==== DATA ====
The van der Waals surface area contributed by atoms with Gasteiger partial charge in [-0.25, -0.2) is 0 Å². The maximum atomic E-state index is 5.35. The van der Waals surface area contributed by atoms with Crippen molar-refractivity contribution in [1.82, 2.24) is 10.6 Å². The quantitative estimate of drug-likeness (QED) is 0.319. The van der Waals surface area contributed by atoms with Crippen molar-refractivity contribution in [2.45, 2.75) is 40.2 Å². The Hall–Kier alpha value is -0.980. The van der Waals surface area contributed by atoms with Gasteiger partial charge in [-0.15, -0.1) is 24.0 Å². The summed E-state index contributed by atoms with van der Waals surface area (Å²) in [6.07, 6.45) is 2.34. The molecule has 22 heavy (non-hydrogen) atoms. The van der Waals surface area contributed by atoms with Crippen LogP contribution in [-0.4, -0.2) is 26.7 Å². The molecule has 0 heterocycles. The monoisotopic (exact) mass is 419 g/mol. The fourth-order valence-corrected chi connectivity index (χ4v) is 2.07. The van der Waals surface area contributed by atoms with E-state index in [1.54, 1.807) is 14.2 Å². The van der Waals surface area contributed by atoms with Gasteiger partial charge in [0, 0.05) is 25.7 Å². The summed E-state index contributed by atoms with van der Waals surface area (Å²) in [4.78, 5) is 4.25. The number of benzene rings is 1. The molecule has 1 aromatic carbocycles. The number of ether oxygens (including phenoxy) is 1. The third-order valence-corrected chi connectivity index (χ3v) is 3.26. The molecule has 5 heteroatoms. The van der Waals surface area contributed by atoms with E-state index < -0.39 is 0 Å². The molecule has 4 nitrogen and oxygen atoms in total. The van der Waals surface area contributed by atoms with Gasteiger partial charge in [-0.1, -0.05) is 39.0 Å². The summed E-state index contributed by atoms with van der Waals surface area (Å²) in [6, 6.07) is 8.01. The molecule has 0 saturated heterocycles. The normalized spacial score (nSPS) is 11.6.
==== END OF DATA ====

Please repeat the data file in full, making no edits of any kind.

The van der Waals surface area contributed by atoms with Gasteiger partial charge in [-0.25, -0.2) is 0 Å². The maximum atomic E-state index is 5.35. The van der Waals surface area contributed by atoms with Crippen molar-refractivity contribution in [1.82, 2.24) is 10.6 Å². The quantitative estimate of drug-likeness (QED) is 0.319. The van der Waals surface area contributed by atoms with Crippen molar-refractivity contribution in [2.45, 2.75) is 40.2 Å². The Hall–Kier alpha value is -0.980. The van der Waals surface area contributed by atoms with Gasteiger partial charge in [-0.15, -0.1) is 24.0 Å². The summed E-state index contributed by atoms with van der Waals surface area (Å²) in [6.07, 6.45) is 2.34. The molecule has 22 heavy (non-hydrogen) atoms. The van der Waals surface area contributed by atoms with Crippen LogP contribution in [-0.4, -0.2) is 26.7 Å². The molecule has 0 heterocycles. The monoisotopic (exact) mass is 419 g/mol. The fourth-order valence-corrected chi connectivity index (χ4v) is 2.07. The van der Waals surface area contributed by atoms with E-state index in [1.54, 1.807) is 14.2 Å². The van der Waals surface area contributed by atoms with Gasteiger partial charge in [0, 0.05) is 25.7 Å². The summed E-state index contributed by atoms with van der Waals surface area (Å²) in [4.78, 5) is 4.25. The number of benzene rings is 1. The molecule has 1 aromatic carbocycles. The number of ether oxygens (including phenoxy) is 1. The third-order valence-corrected chi connectivity index (χ3v) is 3.26. The molecule has 5 heteroatoms. The van der Waals surface area contributed by atoms with E-state index < -0.39 is 0 Å². The molecule has 4 nitrogen and oxygen atoms in total. The van der Waals surface area contributed by atoms with Gasteiger partial charge in [-0.1, -0.05) is 39.0 Å². The summed E-state index contributed by atoms with van der Waals surface area (Å²) in [6, 6.07) is 8.01. The molecule has 0 saturated heterocycles. The normalized spacial score (nSPS) is 11.6.